Friday, July 18, 2014

Historical Potpourri

"Lone Star Historian 2" is a blog about the travels and activities of the State Historian of Texas during his second year. Bill O'Neal was appointed to a two-year term by Gov. Rick Perry on August 22, 2012, at an impressive ceremony in the State Capitol. Bill is headquartered at Panola College ( in Carthage, where he has taught since 1970. For more than 20 years Bill conducted the state's first Traveling Texas History class, a three-hour credit course which featured a 2,100-mile itinerary. In 2000 he was awarded a Piper Professorship, and in 2012 he received the Lifetime Achievement Award from the Wild West Historical Association. Bill has published over 40 books, almost half about Texas history subjects, and in 2007 he was named Best Living Non-Fiction Writer by True West Magazine. In 2013 he was awarded an honorary Doctor of Letters degree by his alma mater, Texas A&M University - Commerce.

Libby Elementary School
Two years go the Carthage ISD opened a new school, Libby Elementary. I was toured through this state-of-the-art facility by Dr. Glenn Hambrick, Superintendent of CISD. Dr. Hambrick especially wanted me to see a courtyard which featured a large scale model of the solar system, as well as a clever depiction of Texas (for fourth-grade Texas history classes) on the floor of the courtyard. The large map of Texas included the geographic regions of the Lone Star State.  Just outside the boundaries of the Texas floor map are large, labeled rock samples from the various regions. Carthage is marked on the map. And there are separate, smaller floor maps of Panola County and of Carthage.

Karon standing atop the Edwards Plateau
Prairies and Lakes limestone
The courtyard is a superb teaching tool, for science and geography teachers, and for Texas history teachers. My opening lecture in Texas history was “The Natural Setting.” I wanted to acquaint my students with the incredibly varied geography of Texas, and the resulting historical consequences. I would have loved teaching that lesson in the Libby courtyard.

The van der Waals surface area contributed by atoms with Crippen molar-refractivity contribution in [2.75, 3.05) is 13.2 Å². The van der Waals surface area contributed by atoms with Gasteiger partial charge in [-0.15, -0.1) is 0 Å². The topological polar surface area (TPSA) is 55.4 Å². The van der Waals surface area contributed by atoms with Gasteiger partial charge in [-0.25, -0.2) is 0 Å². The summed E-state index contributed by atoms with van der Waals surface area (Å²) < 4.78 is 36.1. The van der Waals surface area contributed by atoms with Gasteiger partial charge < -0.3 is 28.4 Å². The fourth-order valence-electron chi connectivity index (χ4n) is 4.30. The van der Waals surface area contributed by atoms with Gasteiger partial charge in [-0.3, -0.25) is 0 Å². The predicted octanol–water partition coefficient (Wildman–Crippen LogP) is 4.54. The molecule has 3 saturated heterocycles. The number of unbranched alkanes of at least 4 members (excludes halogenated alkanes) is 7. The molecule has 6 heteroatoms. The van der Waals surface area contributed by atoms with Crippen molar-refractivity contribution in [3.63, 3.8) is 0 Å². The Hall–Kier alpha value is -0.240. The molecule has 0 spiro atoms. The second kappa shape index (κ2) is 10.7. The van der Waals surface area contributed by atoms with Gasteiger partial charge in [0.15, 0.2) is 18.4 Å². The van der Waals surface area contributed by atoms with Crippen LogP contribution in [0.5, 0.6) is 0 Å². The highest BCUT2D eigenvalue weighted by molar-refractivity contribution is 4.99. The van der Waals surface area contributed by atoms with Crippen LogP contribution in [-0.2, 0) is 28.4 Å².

Gulf Coast sandstone
Earlier this week my wife Karon and I went together to Libby Elementary, camera at the ready. Karon is a math instructor at Panola College, and for several years she was the chair of the Math and Science Department, so she was especially captivated by the solar system depiction. We were toured by Garrett Welch of the CISD maintenance department. Garrett was a classmate of my youngest daughter, Causby, and he was a most gracious and informative tour guide. Garrett is artistically gifted, and he designed the logo for the new school. We also learned that Garrett, using acrylic paints on the large window spaces of the building, creates attractive images for the opening of school, Halloween, Christmas, Valentine’s Day, and school closing.

Solar System

Our tour guide, Garrett Welch, beside the
mascot he created

Karon and I also stopped at the Panola College Library to visit the Fay Cassity Allison Gallery. Librarians Sherri Baker and Cristie Ferguson change exhibits monthly, with able assistance from library staff members. The current exhibit is photographic, “The Grand Ole Opry,” supplemented by cases of various materials from the college library collections. Exhibits during the past school year have been obtained from the Texas Humanities Commission, Mid-America Arts Alliance with Texas Commission on the Art, and the National Endowment for the Arts, as well as displays from local talent. These exhibits provide an excellent cultural service for the Panola campus and for the community. Indeed, the Grand Ole Opry exhibit sets the stage for the annual induction weekend in a few weeks of the Texas Country Music Hall of Fame Museum in Carthage. 

With Librarian Sherri Baker

Dr. Van Patterson introducing me to his fellow Rotarians
Yesterday (Friday, July 18), Karon and I were at First Baptist Church in Longview for a meeting of the Rotary Club. Rotarian Dr. Van Patterson, Executive Director of the University Center of Longview, is a longtime friend and a former colleague at Panola College. Early this year I was invited by Van to inaugurate a lecture series at his institution. I presented a program on Gunfighting in Texas (“Gunfighterology””), which Van publicized widely. The crowd that night was large, enthusiastic, and responsive, and the evening was a success. For the Rotary Club, Van asked me to provide an abbreviated version of “Gunfighterology.” I saw several Longview friends, including lovely Raina Howerton, the personable Executive Director of the Gregg County Historical Museum in Longview. Among the new friends I made was John Jetter, who in 2002 became only the thirty-second person to travel to all 138 (at that time) Texas state parks. The audience enjoyed the program and asked a number of questions, and afterward Karon and I lingered to visit.

With Rotary President Susan Mazarakes-Gill
With John Jetter

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